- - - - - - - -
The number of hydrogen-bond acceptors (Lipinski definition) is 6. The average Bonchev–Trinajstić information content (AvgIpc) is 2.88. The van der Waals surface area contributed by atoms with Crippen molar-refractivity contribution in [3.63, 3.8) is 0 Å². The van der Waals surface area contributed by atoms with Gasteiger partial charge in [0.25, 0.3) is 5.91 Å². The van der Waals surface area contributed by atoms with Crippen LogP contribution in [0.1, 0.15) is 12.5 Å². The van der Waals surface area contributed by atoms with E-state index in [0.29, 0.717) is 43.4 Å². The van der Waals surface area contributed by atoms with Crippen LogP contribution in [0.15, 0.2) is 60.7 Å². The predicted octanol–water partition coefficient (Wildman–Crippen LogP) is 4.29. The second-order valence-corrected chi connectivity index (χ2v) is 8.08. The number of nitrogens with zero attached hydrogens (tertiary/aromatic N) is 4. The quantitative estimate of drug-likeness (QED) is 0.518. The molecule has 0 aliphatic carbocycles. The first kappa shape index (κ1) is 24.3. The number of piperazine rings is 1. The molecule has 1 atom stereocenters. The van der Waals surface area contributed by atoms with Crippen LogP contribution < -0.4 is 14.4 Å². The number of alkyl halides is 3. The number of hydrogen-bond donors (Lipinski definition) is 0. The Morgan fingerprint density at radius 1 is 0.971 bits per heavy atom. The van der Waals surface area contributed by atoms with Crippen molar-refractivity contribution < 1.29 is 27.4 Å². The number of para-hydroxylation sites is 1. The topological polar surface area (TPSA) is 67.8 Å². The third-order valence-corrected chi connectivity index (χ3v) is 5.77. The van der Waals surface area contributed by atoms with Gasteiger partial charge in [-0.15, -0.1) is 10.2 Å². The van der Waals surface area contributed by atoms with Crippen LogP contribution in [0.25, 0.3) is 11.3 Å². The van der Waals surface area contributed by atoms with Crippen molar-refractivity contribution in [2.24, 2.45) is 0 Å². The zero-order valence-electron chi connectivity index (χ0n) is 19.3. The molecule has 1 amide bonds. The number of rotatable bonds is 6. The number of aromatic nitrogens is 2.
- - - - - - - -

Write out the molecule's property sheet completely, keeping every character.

The number of hydrogen-bond acceptors (Lipinski definition) is 6. The average Bonchev–Trinajstić information content (AvgIpc) is 2.88. The van der Waals surface area contributed by atoms with Crippen molar-refractivity contribution in [3.63, 3.8) is 0 Å². The van der Waals surface area contributed by atoms with Gasteiger partial charge in [0.25, 0.3) is 5.91 Å². The van der Waals surface area contributed by atoms with Crippen LogP contribution in [0.1, 0.15) is 12.5 Å². The van der Waals surface area contributed by atoms with E-state index in [0.29, 0.717) is 43.4 Å². The van der Waals surface area contributed by atoms with Crippen LogP contribution in [0.15, 0.2) is 60.7 Å². The predicted octanol–water partition coefficient (Wildman–Crippen LogP) is 4.29. The second-order valence-corrected chi connectivity index (χ2v) is 8.08. The number of nitrogens with zero attached hydrogens (tertiary/aromatic N) is 4. The quantitative estimate of drug-likeness (QED) is 0.518. The molecule has 0 aliphatic carbocycles. The first kappa shape index (κ1) is 24.3. The number of piperazine rings is 1. The molecule has 1 atom stereocenters. The van der Waals surface area contributed by atoms with Crippen LogP contribution < -0.4 is 14.4 Å². The number of alkyl halides is 3. The number of hydrogen-bond donors (Lipinski definition) is 0. The Morgan fingerprint density at radius 1 is 0.971 bits per heavy atom. The van der Waals surface area contributed by atoms with Crippen molar-refractivity contribution < 1.29 is 27.4 Å². The number of para-hydroxylation sites is 1. The topological polar surface area (TPSA) is 67.8 Å². The third-order valence-corrected chi connectivity index (χ3v) is 5.77. The van der Waals surface area contributed by atoms with Gasteiger partial charge in [-0.15, -0.1) is 10.2 Å². The van der Waals surface area contributed by atoms with Crippen LogP contribution in [0.25, 0.3) is 11.3 Å². The van der Waals surface area contributed by atoms with Crippen molar-refractivity contribution in [2.24, 2.45) is 0 Å². The zero-order valence-electron chi connectivity index (χ0n) is 19.3. The molecule has 1 amide bonds. The number of rotatable bonds is 6. The number of aromatic nitrogens is 2.